imageJon Jefferson, who along with Bill Bass, makes up the author(s) Jefferson Bass of The Inquisitor’s Key, writes about his researching the novel in Fact/Fiction: The beautifully blurry line – in writing, life, and religion:

But what I wondered about more was the image on the Shroud. Ever since the cloth was first displayed, in the 1350s, controversy has raged: Is the Shroud genuine, the faint image of the crucified Christ? Or is it a hoax from the Middle Ages – the heyday, mind you, of fake relics – created (as one bishop at the time wrote to warn the pope) by a clever artist for the cynical purpose of attracting pilgrims to Lirey, France, the town where it was first displayed?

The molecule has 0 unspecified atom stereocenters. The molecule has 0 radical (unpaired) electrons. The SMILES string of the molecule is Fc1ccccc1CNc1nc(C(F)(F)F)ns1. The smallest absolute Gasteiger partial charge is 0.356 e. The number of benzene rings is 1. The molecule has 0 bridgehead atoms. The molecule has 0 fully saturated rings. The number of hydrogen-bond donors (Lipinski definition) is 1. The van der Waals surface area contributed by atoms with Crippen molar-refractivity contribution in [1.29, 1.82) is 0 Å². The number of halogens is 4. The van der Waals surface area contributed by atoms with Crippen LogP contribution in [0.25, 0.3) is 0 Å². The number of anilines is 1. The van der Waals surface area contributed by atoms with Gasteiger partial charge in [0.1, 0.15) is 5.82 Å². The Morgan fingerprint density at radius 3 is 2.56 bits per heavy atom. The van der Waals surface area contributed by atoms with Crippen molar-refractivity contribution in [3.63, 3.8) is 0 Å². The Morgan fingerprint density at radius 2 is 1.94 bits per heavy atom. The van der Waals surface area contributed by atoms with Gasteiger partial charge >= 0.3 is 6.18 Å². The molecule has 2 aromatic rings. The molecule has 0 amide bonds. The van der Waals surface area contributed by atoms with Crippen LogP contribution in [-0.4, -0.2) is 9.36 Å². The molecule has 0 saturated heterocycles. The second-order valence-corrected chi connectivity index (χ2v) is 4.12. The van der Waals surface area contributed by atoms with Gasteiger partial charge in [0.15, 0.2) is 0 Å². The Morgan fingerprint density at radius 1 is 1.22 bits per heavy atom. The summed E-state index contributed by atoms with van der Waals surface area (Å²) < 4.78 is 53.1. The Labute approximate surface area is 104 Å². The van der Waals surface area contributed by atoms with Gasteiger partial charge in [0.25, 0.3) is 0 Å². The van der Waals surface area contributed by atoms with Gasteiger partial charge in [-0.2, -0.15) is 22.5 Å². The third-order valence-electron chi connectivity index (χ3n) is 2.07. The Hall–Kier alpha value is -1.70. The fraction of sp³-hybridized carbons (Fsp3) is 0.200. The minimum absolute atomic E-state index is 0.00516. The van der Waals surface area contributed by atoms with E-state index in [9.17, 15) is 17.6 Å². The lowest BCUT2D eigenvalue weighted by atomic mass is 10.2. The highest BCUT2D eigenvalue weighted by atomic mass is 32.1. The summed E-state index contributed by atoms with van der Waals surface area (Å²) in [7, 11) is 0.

For more than a century now – ever since a photographic negative of the Shroud created a more haunting, ghostly image – scientists have weighed in, time and again, on both sides of the authenticity question. One of these scientists – a friend of mine, a former medical illustrator who’s now a forensic anthropologist – has published a journal article explaining (and demonstrating) a simple “dust transfer” technique that a medieval artist could have used to create the faint, haunting image on linen. But did a medieval artist use that technique to create the image

I thought the world had forgotten about the strange theory of Emily A. Craig and Randall R. Bresee.

I guess we will need to wait until May 8, the planned release date, to find out Hardcover, Kindle and large-print editions will be available then.